I recently ran into a problem with a remote Linux install that caused the root filesystem to keep remounting itself as read-only in an attempt to keep from eating itself. Because the filesystem was read-only, I couldn’t change any permissions, install any ssh certificates into different accounts, reset passwords or any of the other standard ways I would get at the data I needed. Likewise, because this was a remote system, I couldn’t just boot into a different environment to read the data (there was also the fear that the drive might fail or that there might be data loss upon performing the diagnostics needed to fix the volume). The solution I came up with was using a named pipe over ssh to funnel data. This worked really well, but took a bit of looking around to figure out how to make it happen.
Creating a Ram Drive in Linux
To create the named pipe I had to have a filesystem I could write to. Without the ability to add any writable physical media (diskette, usb storage, etc.) it seemed like my best option was a ram drive. After a little searching, this turned out to be much easier than I anticipated it would be.
I found this post incredibly helpful: Ram device with TmpFS
First I identified a directory that could be used as the mount point. I just looked for a conveniently located empty directory, though it needn’t actually be empty, you just won’t be able to access its contents while the ramdrive is mounted.
The command I used is as follows:
mount -t tmpfs -o size=1m tmpfs <mountpoint>
The command has to have root permissions, so if you’re not running as root you’ll need to throw ‘sudo’ on the front end of the command. As should be intuitive, you can change the size as desired, though it can be negligible in size for just holding a named pipe, as that has zero size on disk. The mountpoint is just the path to the place you want to mount the ram drive.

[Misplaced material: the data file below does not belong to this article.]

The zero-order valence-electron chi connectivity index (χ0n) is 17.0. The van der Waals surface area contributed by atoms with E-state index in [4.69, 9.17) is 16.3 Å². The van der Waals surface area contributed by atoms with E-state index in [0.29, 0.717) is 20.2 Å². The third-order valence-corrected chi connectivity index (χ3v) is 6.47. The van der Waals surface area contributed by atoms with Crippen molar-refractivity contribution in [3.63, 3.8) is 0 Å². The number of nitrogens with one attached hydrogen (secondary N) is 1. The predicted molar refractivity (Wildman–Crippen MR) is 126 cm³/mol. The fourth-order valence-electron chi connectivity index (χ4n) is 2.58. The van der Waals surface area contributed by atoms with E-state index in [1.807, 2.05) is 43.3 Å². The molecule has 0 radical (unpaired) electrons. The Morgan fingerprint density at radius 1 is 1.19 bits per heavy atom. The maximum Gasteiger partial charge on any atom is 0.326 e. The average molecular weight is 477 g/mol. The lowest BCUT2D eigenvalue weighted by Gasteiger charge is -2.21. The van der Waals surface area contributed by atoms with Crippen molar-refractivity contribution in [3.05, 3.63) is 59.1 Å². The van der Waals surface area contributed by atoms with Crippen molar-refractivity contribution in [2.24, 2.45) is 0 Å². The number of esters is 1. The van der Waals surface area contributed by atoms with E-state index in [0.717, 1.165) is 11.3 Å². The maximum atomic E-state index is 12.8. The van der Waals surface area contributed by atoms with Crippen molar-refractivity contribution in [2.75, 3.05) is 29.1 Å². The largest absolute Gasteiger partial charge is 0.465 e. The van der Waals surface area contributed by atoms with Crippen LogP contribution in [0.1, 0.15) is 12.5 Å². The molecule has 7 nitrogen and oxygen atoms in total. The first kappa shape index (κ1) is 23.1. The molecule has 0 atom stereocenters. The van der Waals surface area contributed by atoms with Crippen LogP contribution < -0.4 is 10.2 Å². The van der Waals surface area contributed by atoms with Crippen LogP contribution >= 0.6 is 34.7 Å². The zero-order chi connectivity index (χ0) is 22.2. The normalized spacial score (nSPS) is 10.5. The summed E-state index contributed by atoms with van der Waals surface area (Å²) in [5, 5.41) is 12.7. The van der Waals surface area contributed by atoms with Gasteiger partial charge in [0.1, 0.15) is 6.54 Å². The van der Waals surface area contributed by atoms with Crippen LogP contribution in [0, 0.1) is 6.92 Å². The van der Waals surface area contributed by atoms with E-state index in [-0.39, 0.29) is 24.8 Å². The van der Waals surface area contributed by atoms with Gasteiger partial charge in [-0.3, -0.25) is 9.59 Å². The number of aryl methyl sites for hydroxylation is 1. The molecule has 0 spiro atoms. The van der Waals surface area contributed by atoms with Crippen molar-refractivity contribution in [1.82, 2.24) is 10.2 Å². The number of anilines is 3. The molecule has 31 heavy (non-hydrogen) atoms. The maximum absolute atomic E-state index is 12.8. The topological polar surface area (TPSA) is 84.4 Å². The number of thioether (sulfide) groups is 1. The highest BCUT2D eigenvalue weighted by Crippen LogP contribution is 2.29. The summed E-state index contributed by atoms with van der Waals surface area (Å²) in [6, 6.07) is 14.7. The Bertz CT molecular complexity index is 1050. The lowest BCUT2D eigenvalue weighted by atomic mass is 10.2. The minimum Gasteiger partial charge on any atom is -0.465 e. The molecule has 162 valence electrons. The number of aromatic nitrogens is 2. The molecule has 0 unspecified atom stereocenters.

Creating the Named Pipe
It would be hard for this part to be any easier. Navigate to the ram drive so you have read access and run:
The name of the pipe can of course be whatever valid file name you like.
Putting it to Use
For those interested, I was moving data off of the system by running:
tar -cp /path/to/data | gzip -9c > <namedPipe>
Then, on the machine I wanted to dump the data to, this was run:
ssh user@host ‘cat /path/to/namedPipe’ | pv -trab > file.tgz
The first command packages all the data in the given directory (and its subdirectories) up into a tar archive. That data is fed through gzip to compress it before piping it over to the named pipe.
On the receiving end, we’re dumping the contents of the pipe over an ssh connection to a file, by way of the pv command to monitor the flow of data.
The pv command is a fantastic tool. It gives you data about total data transfered, average and instantaneous transfer rates, among other useful data. Few systems I’ve seen come with this tool installed, so you’ll probably have to install it if you want to use it.